Thursday, October 11, 2012

A Series of Tiny Maps

Last year I started working on a series of very small maps for The Wilderness Society. I have made small maps in the past (for example, see 'Biggest Map, Smallest Map'), but this is the first time I've made an entire series of them.

The maps are being placed in fact sheets that TWS is using to communicate with their membership and the larger community about what they are working on in different regions of the country. The maps all need to have a similar look and feel, but the geographies and key features vary tremendously so there have been some interesting cartographic challenges. Overall, it's been a fun project, and I learned a lot about working small. The main lesson:  small maps are much, much harder to make than big ones. To paraphrase Mark Twain:
"I didn't have time to make a small map, so I made a big one instead."
Alaskan Arctic

Northern Forest (New England)

Colorado Plateau

Central Idaho
New Mexico

Northern Rockies

North Cascades (Washington State)


Monday, September 10, 2012

Recent Appearances in Print

CORE GIS maps have appeared in two recently published books. The first is Gretchen Peterson's excellent new cartography manual, Cartographer's Toolkit:  Colors, Typography, Patterns. Last year she asked me if she could include the Marymoor Park map as an example, and I was happy to say yes.

The second publication is this year's edition of the ESRI Map Book (volume 27). Two CORE GIS maps are featured in this one,the California Coast and Greater Puget Sound maps from the Resilient Habitats series I recently completed for the Sierra Club.

Monday, August 27, 2012

A Day in the Field

About 99.9% of the work I do takes place in an office or other indoor space. Occasionally, I get the opportunity to go out in the field for ground truthing. Earlier this summer, I had an opportunity to do this on the lower Columbia River for a project I am doing for the Center for Natural Lands Management (CNLM).

Our ride for the day
In 2009, when the Washington CNLM office was still a part of the Nature Conservancy, I worked on a habitat analysis for the streaked horned lark (as I wrote about on the blog here). The purpose of the current project is to update the analysis with 2011 data and increase the number of sites by a factor of three.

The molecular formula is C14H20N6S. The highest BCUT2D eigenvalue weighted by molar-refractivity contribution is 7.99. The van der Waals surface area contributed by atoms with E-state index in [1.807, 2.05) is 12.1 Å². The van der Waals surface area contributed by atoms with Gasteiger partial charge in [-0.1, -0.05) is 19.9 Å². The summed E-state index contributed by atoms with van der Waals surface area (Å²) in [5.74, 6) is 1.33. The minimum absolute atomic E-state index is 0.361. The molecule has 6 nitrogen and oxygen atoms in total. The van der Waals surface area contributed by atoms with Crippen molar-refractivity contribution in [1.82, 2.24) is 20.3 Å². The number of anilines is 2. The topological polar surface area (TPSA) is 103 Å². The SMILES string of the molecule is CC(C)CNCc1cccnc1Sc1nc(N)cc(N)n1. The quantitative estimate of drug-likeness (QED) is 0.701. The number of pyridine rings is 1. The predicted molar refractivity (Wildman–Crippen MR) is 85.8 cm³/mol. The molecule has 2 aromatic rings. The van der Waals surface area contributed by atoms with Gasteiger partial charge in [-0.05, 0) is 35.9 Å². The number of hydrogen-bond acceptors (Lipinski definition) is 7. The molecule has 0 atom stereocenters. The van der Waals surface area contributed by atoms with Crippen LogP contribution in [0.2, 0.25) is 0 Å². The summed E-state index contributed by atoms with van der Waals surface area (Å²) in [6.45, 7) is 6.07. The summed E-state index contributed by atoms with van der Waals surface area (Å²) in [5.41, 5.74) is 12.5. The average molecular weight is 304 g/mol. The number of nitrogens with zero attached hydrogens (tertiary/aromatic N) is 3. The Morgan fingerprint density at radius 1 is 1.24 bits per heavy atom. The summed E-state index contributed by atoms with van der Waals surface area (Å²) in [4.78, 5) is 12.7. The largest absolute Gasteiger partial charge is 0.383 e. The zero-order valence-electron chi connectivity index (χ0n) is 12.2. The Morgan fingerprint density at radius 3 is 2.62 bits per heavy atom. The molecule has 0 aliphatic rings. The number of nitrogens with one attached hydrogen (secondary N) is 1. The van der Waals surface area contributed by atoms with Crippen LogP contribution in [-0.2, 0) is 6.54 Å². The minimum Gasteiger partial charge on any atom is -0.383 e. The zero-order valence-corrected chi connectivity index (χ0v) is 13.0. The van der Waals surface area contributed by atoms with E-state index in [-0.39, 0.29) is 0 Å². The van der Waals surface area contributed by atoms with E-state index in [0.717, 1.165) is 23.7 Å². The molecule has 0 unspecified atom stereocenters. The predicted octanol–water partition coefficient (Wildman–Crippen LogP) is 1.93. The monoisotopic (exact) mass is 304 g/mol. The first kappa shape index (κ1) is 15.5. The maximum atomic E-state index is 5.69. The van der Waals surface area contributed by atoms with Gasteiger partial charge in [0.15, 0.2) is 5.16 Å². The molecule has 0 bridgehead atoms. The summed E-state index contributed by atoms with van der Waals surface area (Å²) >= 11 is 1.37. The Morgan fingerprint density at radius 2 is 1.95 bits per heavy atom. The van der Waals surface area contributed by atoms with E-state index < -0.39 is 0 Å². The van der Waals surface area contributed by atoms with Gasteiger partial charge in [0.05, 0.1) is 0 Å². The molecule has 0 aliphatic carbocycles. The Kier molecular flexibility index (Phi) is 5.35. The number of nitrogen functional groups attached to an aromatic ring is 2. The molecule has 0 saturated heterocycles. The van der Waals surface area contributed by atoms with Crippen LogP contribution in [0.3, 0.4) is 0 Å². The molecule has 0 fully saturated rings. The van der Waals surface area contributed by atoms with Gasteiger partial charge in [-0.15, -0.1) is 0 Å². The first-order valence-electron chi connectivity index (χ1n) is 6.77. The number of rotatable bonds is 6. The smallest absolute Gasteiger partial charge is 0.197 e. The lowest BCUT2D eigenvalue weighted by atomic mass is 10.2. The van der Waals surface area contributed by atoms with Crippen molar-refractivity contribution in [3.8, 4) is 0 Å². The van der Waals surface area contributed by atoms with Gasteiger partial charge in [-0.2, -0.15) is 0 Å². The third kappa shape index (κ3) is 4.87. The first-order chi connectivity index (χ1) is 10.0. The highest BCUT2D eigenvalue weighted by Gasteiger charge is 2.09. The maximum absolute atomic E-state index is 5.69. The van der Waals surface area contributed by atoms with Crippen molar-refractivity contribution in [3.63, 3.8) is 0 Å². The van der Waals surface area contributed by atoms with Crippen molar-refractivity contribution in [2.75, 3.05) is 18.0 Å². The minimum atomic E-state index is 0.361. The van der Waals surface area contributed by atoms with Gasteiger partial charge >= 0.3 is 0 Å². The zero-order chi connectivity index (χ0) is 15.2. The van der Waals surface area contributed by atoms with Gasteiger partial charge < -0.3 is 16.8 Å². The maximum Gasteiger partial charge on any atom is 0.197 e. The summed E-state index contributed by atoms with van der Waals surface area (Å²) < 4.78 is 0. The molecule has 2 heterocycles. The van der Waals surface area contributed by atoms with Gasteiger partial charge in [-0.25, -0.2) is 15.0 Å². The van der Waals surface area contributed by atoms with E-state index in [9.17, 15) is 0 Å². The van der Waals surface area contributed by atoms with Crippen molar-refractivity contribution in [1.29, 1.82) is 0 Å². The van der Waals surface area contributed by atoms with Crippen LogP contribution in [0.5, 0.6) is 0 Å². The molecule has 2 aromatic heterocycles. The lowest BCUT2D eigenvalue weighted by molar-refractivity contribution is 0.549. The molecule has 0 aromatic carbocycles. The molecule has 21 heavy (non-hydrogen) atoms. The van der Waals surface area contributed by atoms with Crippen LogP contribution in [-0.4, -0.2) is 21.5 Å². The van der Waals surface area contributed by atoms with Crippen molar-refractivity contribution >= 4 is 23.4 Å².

For the original study, I used image segmentation software to classify the vegetation from a combination of scanned and georeferenced photos (black and white, infrared, and some true color) as well as true color NAIP orthophotos. For the current study, I am using 2011 near-IR NAIP with ArcGIS to produce supervised and unsupervised vegetation classifications.

The scale of the dredging/deposition operation is massive
The dredging barge in the channel
I produced draft classifications for three islands and met my CNLM project manager in Cathlamet to get on an Environ boat to tour the islands. Environ is a consultant to the Port of Portland's dredging operations and we were able to tag along with them to gather our field data.

For the ground-truthing I used my Android phone in conjunction with an app called Locus Pro. It worked really well for gathering GPS data with geo-tagged photos so I could take a point and a photo then load it into ArcGIS afterwards (as a KML) to assess the accuracy of the draft classification. It was extremely helpful to be standing on the islands while holding the draft map because I gained a much clearer sense both of the fine differences between classes and also the sometimes surprising differences between what a class looks like on an image and what it looks like on the ground. And we even saw a few larks!

Moss/lichen vegetation

Formerly 'Larky' habitat invaded by Scotch broom

Taking a point

Taking another point (in a very scenic location!)
It was a long day, but extremely productive, and I spent the drive back to Seattle thinking of ways to integrate more field work into my GIS projects!

Wednesday, April 18, 2012


It should have been easier to find this link to the USGS NAIP orthoimagery WMS!!

I found the info here.

Tuesday, February 28, 2012

Resilient Habitats in the Central Gulf Ecoregion

Over the past couple of years I have created a series of maps for the Sierra Club's Resilient Habitats campaign. These are always fun to work on, and I particularly enjoy getting to map new geographies, such as the Gulf Coast. This map is formatted for use in a PowerPoint presentation, and it may be transformed into a large format version at some point.